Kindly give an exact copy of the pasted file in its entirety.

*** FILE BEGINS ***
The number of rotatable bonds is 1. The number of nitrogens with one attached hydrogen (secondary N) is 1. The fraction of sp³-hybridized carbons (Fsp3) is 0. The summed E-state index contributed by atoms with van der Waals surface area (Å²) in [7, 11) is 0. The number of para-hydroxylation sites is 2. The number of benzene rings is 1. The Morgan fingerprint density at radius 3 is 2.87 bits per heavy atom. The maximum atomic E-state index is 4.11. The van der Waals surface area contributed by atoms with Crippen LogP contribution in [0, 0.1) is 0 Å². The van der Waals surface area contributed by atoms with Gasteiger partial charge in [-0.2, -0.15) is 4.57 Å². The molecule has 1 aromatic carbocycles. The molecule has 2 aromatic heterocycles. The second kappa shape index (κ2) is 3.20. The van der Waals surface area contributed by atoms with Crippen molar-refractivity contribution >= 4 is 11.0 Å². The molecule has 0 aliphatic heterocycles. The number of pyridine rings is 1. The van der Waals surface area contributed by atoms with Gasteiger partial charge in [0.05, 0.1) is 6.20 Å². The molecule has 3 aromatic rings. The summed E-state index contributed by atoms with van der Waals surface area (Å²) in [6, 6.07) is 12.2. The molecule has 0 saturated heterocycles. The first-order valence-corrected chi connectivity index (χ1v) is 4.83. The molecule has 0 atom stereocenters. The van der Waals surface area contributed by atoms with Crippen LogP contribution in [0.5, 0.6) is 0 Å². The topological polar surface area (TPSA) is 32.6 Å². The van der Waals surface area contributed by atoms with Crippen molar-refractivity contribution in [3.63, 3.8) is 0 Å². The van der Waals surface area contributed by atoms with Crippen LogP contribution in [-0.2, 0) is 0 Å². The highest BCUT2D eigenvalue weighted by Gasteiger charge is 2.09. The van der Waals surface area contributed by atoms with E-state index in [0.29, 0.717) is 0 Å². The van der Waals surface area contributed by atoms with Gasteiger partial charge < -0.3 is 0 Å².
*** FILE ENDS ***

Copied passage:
The number of rotatable bonds is 1. The number of nitrogens with one attached hydrogen (secondary N) is 1. The fraction of sp³-hybridized carbons (Fsp3) is 0. The summed E-state index contributed by atoms with van der Waals surface area (Å²) in [7, 11) is 0. The number of para-hydroxylation sites is 2. The number of benzene rings is 1. The Morgan fingerprint density at radius 3 is 2.87 bits per heavy atom. The maximum atomic E-state index is 4.11. The van der Waals surface area contributed by atoms with Crippen LogP contribution in [0, 0.1) is 0 Å². The van der Waals surface area contributed by atoms with Gasteiger partial charge in [-0.2, -0.15) is 4.57 Å². The molecule has 1 aromatic carbocycles. The molecule has 2 aromatic heterocycles. The second kappa shape index (κ2) is 3.20. The van der Waals surface area contributed by atoms with Crippen molar-refractivity contribution >= 4 is 11.0 Å². The molecule has 0 aliphatic heterocycles. The number of pyridine rings is 1. The van der Waals surface area contributed by atoms with Gasteiger partial charge in [0.05, 0.1) is 6.20 Å². The molecule has 3 aromatic rings. The summed E-state index contributed by atoms with van der Waals surface area (Å²) in [6, 6.07) is 12.2. The molecule has 0 saturated heterocycles. The first-order valence-corrected chi connectivity index (χ1v) is 4.83. The molecule has 0 atom stereocenters. The van der Waals surface area contributed by atoms with Crippen LogP contribution in [0.5, 0.6) is 0 Å². The topological polar surface area (TPSA) is 32.6 Å². The van der Waals surface area contributed by atoms with Crippen molar-refractivity contribution in [3.63, 3.8) is 0 Å². The van der Waals surface area contributed by atoms with Crippen LogP contribution in [-0.2, 0) is 0 Å². The highest BCUT2D eigenvalue weighted by Gasteiger charge is 2.09. The van der Waals surface area contributed by atoms with E-state index in [0.29, 0.717) is 0 Å². The van der Waals surface area contributed by atoms with Gasteiger partial charge < -0.3 is 0 Å².